Have a staff meeting about what clothes are needed for you and your staff to be comfortable outside. Are you going to fund this? Or put wellies and all-in-one suits on the uniform list? What about the staff, can they bring in spare fleeces, jumpers, wellies and a warm coat or will the school work towards providing them? You need to start the dialogue and keep reminding staff of expectations and asking for help from parents and local charity shops. Gathering up and getting clothes in can take time and now is the time to START.
The Muddy Puddle Teacher Approach to Outdoor Learning works because we use what’s out there. The biggest mistake schools make is spending lots of money on their outdoor space. Do not do it! It will become stale and boring soon enough. But a stick, well, that can be anything in any weather! So, you need a constant supply of sticks, stones and leaves and for teachers to start using them in outdoor lessons. Ask parents and staff to collect on weekend walks and bring them in or call your local tree surgeon who are most obliging to get rid of their off cuts! If you want help with how to use natural resources, head to our website for lesson plans and subscriptions from EYFS-KS2 www.themuddypuddleteacher.co.uk.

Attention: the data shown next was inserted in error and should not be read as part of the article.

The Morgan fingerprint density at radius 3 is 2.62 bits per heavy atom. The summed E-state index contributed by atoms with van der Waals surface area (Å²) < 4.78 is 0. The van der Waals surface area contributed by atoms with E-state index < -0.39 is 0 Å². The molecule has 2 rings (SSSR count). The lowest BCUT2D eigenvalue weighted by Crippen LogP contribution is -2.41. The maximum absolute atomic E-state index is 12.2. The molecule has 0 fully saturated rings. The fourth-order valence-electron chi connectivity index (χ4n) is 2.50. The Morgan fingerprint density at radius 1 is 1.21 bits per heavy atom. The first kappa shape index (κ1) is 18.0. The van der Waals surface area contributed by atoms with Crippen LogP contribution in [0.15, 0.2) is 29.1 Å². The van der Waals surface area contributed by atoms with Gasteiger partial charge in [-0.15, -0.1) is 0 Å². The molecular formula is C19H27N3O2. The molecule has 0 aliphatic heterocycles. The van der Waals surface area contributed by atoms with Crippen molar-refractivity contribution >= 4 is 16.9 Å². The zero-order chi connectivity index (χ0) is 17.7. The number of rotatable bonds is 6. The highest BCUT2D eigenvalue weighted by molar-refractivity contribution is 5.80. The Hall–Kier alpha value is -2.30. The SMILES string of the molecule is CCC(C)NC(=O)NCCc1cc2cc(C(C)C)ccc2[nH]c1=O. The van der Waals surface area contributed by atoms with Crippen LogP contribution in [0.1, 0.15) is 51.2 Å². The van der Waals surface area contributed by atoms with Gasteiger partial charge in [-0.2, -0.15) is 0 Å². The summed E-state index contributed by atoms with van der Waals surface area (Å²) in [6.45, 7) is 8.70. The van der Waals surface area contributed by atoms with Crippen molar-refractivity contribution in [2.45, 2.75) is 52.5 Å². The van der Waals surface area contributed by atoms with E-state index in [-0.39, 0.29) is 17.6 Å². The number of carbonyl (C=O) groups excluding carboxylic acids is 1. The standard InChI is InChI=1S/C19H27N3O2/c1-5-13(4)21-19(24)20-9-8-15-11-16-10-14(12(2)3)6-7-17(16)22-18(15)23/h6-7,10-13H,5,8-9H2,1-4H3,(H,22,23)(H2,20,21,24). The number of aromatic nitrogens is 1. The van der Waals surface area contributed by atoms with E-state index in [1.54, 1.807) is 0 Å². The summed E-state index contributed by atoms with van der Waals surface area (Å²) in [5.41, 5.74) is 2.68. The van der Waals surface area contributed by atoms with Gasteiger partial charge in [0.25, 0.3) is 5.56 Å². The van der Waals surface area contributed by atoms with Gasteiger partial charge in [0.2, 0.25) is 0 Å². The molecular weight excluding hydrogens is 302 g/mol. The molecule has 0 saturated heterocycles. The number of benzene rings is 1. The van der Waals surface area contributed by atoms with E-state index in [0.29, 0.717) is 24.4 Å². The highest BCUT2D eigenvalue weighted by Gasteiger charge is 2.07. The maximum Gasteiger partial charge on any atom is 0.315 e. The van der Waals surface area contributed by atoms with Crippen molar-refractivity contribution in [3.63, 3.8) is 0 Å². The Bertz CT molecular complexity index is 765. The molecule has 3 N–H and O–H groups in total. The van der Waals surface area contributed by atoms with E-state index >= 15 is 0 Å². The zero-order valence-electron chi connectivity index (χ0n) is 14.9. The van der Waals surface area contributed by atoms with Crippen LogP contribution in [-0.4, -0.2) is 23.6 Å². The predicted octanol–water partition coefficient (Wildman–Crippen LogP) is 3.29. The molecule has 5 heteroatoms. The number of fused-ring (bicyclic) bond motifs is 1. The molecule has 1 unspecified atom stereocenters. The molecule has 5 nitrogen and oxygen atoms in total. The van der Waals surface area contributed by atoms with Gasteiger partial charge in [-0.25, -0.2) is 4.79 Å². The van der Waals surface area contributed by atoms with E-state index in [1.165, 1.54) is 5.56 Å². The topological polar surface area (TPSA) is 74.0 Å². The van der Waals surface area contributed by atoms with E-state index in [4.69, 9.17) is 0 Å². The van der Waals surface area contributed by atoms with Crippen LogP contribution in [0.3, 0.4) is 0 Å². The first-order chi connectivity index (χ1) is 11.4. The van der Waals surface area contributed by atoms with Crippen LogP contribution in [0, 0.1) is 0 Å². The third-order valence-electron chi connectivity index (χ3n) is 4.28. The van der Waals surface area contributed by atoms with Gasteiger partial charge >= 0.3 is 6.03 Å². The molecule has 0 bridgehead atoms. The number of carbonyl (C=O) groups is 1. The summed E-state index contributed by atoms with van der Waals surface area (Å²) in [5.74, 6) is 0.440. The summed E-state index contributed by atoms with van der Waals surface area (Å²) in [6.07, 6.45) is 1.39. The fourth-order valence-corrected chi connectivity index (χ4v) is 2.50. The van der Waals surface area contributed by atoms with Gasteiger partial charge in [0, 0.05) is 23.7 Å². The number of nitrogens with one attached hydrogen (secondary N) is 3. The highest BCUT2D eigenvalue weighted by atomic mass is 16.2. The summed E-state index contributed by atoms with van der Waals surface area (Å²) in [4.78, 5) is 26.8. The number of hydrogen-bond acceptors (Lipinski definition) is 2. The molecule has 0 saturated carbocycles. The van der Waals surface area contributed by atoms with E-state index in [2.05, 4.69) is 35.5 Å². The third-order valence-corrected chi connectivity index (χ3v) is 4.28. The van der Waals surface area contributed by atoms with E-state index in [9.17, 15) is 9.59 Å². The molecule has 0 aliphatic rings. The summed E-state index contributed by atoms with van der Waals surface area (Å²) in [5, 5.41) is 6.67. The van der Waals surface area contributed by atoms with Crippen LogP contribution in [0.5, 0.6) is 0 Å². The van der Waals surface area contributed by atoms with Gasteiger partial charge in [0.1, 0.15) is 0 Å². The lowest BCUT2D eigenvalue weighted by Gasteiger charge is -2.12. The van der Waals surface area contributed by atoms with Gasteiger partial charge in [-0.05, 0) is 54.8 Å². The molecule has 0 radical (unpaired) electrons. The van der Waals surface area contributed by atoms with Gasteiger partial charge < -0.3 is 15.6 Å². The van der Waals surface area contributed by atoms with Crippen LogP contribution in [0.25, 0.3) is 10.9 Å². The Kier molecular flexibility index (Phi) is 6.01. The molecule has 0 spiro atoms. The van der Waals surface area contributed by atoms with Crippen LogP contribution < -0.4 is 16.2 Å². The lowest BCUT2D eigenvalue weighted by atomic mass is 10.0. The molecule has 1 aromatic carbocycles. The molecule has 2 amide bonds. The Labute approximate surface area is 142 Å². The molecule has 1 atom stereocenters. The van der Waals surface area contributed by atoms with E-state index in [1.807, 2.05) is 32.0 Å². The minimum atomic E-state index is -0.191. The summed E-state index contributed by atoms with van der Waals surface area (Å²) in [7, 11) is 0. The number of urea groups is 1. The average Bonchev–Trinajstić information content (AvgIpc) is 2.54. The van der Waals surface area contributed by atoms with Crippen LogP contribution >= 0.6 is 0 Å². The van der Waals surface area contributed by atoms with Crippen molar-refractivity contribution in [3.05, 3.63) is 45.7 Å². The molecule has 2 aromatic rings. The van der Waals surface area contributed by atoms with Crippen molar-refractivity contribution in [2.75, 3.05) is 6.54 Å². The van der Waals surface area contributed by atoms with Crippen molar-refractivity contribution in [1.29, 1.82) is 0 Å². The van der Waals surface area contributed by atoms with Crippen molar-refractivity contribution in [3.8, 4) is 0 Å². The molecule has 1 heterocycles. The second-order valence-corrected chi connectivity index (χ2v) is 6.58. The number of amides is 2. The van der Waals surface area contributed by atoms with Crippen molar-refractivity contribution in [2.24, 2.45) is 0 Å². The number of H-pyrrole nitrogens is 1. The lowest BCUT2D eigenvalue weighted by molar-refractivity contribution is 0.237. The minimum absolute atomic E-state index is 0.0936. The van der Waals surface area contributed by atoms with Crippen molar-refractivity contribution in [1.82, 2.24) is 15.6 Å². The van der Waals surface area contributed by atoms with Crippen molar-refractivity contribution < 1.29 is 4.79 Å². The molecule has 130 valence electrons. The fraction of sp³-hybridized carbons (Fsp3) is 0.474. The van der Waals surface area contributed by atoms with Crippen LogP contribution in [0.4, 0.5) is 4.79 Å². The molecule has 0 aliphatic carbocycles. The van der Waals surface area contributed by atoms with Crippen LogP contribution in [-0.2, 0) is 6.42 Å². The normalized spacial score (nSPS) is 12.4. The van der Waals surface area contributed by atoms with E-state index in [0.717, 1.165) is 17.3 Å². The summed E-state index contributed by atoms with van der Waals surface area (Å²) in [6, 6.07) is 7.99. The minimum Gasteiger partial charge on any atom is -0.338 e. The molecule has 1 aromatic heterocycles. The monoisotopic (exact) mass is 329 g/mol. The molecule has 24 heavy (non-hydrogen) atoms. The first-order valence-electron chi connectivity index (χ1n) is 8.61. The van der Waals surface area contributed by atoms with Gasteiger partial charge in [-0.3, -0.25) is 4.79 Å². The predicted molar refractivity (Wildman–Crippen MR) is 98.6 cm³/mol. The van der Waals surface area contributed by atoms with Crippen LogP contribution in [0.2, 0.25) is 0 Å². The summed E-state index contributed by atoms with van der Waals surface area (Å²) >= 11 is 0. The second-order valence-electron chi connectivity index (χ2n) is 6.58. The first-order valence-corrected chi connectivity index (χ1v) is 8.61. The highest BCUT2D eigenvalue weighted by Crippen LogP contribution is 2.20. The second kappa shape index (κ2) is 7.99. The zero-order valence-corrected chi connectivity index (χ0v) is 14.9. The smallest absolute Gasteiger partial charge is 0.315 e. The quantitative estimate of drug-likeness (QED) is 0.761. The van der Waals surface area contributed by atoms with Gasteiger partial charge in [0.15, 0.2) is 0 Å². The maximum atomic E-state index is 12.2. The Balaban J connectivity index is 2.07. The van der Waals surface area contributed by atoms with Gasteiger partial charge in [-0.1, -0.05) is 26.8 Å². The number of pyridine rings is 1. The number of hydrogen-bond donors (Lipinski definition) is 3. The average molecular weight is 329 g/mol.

Start now! Its winter for sure and the hardest time to get outside BUT start now and let your teachers and staff practice. When it comes to summer, they will more than likely appreciate the fine weather and be out even more!
Set expectations. Share research on social media and as handouts to staff. Start educating everyone on the many academic, mental and physical wellbeing of learning outside in an active, environmentally friendly way. All can be found on our website at www.themuddyouddleteacher under FREEBIES. Our approach believes in balance, we do not expect our teachers to be outside for long periods in cold wet weather BUT it’s a great experience for now and then and makes a great capacity lesson. We have to look at the weather and curriculum creatively. Let your staff know this and let them understand that you know this will be different for each individual.
Motivate your staff. Ask them how they used to play as a child, what sorts of things they did. You will find that almost all adults will tell you an outdoor-related childhood memory. Now ask the children for their favourite memories and compare! When staff are reminded of the joy they had outside and the learning experiences from doing so it makes them care a little more for outdoor learning and starts that inspiration needed to be confident outdoor learning practitioners.
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